Debbie and Jeremy have a wonderful glass case with marvelous things in it like a children's story by Pearl S. Buck, Jack Palance's love story, etc. They are listed on Abebooks.com too, so if you can't get to Eagle Rock (and you're missing out on a wonderful little store if you can't), you can still buy books and support keeping them in business.

Imix Bookstore
5052 eagle rock blvd.
l.a. ca. 90041
323.257.2512
www.imixbooks.com
www.myspace.com/imixbookstore


Imix has a great kidlit section of bilingual English/Spanish books. They're a great Latino bookstore that sells cool Latino made jewlery, t-shirts and other stuff as well as books. They have a little art gallery in the back that always has something going on. You'll find lots of hard to find stuff here. They have great signings by Chicano/Latino authors too. Swing by.

Sunday, July 01, 2007

Reviewing the Classics of Kidlit - Elizabeth Lund reviews Cloudy with a Chance of Meatballs


Cloudy With a Chance of Meatballs by Judi Barrett, illustrated by Ron Barrett

By turns silly, funny, and scary, but always imaginative, Cloudy With a Chance of Meatballs, originally published in 1978, has achieved the status of a classic. This book has a very simple plot, but the detailed drawings and the unique idea of food falling from the sky make it a perennial winner with kids.

One morning at breakfast, a pancake is accidentally flipped onto a young boy’s head. Later, his grandfather uses this incident as inspiration for a bedtime tall tale. He begins by playing with the phrasing and style of television weather reports to describe the town of Chewandswallow and its very unusual weather. At first, the idea of food falling from the sky and carrying dishes around everywhere seems fun. Much of the food is even kid-friendly—the ordinary weather of Chewandswallow includes hamburgers, pancakes, fried chicken, pie, and hot dogs. In just a few pages, Judi and Ron Barrett create a charming and surprisingly logical mini-society, even describing the town’s environmentally responsible ways of dealing with leftovers.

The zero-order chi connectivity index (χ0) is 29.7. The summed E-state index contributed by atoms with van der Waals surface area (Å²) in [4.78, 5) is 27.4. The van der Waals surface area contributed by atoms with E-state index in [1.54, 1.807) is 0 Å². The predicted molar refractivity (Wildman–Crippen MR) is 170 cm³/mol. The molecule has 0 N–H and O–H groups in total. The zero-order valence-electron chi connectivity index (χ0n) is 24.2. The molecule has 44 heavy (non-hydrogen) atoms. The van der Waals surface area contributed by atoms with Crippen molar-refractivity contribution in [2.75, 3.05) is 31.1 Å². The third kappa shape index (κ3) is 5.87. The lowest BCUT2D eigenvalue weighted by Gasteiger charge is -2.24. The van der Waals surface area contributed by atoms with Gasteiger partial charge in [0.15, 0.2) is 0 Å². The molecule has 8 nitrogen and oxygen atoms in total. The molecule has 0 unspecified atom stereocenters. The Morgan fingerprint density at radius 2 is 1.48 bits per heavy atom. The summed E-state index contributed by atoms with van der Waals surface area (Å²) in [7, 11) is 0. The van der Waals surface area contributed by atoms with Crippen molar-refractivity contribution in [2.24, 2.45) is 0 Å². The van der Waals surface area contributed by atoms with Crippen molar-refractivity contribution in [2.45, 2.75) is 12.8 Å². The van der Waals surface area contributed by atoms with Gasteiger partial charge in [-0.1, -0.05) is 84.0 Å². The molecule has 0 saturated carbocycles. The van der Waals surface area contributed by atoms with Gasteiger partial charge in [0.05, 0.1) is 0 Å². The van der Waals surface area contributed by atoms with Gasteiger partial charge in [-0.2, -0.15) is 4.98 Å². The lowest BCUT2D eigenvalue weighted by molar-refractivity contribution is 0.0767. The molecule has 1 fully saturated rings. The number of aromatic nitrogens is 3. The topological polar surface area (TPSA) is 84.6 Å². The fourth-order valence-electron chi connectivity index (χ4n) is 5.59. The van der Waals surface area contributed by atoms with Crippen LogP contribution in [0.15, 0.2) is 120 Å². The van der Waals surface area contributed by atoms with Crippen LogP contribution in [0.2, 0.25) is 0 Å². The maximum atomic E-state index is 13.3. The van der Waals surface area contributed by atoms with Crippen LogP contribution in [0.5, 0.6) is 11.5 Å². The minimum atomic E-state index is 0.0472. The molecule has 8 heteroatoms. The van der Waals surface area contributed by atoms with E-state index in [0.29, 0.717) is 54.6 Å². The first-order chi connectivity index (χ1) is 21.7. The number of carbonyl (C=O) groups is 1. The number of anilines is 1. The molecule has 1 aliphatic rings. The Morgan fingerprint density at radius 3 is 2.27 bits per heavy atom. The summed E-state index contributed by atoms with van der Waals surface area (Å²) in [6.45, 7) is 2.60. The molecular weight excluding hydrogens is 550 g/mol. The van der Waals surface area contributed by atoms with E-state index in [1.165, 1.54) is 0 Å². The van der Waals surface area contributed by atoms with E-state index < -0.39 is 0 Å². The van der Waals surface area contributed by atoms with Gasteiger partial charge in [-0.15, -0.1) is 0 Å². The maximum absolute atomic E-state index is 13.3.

When the weather starts to change, the story becomes a true tall tale. First, Chewandswallow gets unappealing foods like Gorgonzola cheese and overcooked broccoli. My favorite drawing in this book has always been the picture of an unfortunate birthday party where the cake is made out of peanut butter, brussel sprouts, and mayonnaise. The expression on the face of the girl in the foreground of this picture is a perfect depiction of the disgust of a kid who doesn’t like what she’s being served. Then, the weather turns dangerous, with enormous pancakes, bread hurricanes, and tomato tornadoes. (While the townspeople certainly appear annoyed, no one seems hurt, keeping the book appropriate for younger children.)

Like the movie version of The Wizard of Oz, the real world is pictured in black and white and the imaginary world is pictured in color. The overlaid text and the use of panels give it an almost graphic novel feel.
Details like plates stacked in a coat closet, a couple fighting over a hog dog, and a baseball marquee reading “Game Called on Account of Pie,” keep children looking closely at every illustration. Ron Barrett’s unique style of line drawing captures both domestic settings and almost epic landscapes equally well. A few of the drawings have a definite 1970s flavor, which may invite discussions about what Mom, Dad, or Uncle Harry looked like when they were little.

This light and charming story is almost guaranteed to make readers hungry.